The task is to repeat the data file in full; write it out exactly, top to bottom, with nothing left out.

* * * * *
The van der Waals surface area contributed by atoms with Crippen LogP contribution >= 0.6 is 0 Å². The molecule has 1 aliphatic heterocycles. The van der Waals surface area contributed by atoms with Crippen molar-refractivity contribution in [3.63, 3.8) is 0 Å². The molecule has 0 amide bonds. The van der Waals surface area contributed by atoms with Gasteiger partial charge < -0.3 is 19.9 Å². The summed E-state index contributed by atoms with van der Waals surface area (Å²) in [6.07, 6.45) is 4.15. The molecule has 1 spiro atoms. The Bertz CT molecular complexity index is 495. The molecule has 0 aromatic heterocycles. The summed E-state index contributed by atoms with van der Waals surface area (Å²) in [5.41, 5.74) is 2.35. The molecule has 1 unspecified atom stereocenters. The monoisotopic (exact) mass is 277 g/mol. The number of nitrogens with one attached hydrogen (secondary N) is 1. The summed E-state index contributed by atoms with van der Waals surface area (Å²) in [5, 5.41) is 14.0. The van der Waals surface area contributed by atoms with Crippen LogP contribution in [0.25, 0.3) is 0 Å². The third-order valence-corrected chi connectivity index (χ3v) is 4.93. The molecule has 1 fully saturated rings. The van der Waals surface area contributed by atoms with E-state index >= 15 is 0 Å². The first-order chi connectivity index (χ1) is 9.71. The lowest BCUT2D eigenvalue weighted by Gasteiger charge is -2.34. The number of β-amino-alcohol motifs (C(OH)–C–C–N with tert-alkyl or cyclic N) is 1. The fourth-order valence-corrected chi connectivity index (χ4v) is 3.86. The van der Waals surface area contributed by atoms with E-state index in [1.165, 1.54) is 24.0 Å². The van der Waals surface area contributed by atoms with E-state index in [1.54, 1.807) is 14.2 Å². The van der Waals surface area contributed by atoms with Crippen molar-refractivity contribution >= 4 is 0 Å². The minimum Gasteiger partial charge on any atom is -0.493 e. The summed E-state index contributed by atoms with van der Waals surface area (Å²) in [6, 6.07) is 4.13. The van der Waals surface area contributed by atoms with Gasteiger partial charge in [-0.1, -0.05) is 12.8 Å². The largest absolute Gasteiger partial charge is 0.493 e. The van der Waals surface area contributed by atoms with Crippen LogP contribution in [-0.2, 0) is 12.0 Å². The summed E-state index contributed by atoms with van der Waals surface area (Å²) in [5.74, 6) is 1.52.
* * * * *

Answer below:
The van der Waals surface area contributed by atoms with Crippen LogP contribution >= 0.6 is 0 Å². The molecule has 1 aliphatic heterocycles. The van der Waals surface area contributed by atoms with Crippen molar-refractivity contribution in [3.63, 3.8) is 0 Å². The molecule has 0 amide bonds. The van der Waals surface area contributed by atoms with Gasteiger partial charge < -0.3 is 19.9 Å². The summed E-state index contributed by atoms with van der Waals surface area (Å²) in [6.07, 6.45) is 4.15. The molecule has 1 spiro atoms. The Bertz CT molecular complexity index is 495. The molecule has 0 aromatic heterocycles. The summed E-state index contributed by atoms with van der Waals surface area (Å²) in [5.41, 5.74) is 2.35. The molecule has 1 unspecified atom stereocenters. The monoisotopic (exact) mass is 277 g/mol. The number of nitrogens with one attached hydrogen (secondary N) is 1. The summed E-state index contributed by atoms with van der Waals surface area (Å²) in [5, 5.41) is 14.0. The van der Waals surface area contributed by atoms with Crippen LogP contribution in [0.25, 0.3) is 0 Å². The third-order valence-corrected chi connectivity index (χ3v) is 4.93. The molecule has 1 fully saturated rings. The van der Waals surface area contributed by atoms with E-state index >= 15 is 0 Å². The first-order chi connectivity index (χ1) is 9.71. The lowest BCUT2D eigenvalue weighted by Gasteiger charge is -2.34. The number of β-amino-alcohol motifs (C(OH)–C–C–N with tert-alkyl or cyclic N) is 1. The fourth-order valence-corrected chi connectivity index (χ4v) is 3.86. The van der Waals surface area contributed by atoms with E-state index in [1.165, 1.54) is 24.0 Å². The van der Waals surface area contributed by atoms with E-state index in [1.54, 1.807) is 14.2 Å². The van der Waals surface area contributed by atoms with Crippen molar-refractivity contribution >= 4 is 0 Å². The minimum Gasteiger partial charge on any atom is -0.493 e. The summed E-state index contributed by atoms with van der Waals surface area (Å²) in [6, 6.07) is 4.13. The van der Waals surface area contributed by atoms with Gasteiger partial charge in [-0.1, -0.05) is 12.8 Å². The largest absolute Gasteiger partial charge is 0.493 e. The van der Waals surface area contributed by atoms with Crippen LogP contribution in [-0.2, 0) is 12.0 Å². The summed E-state index contributed by atoms with van der Waals surface area (Å²) in [5.74, 6) is 1.52.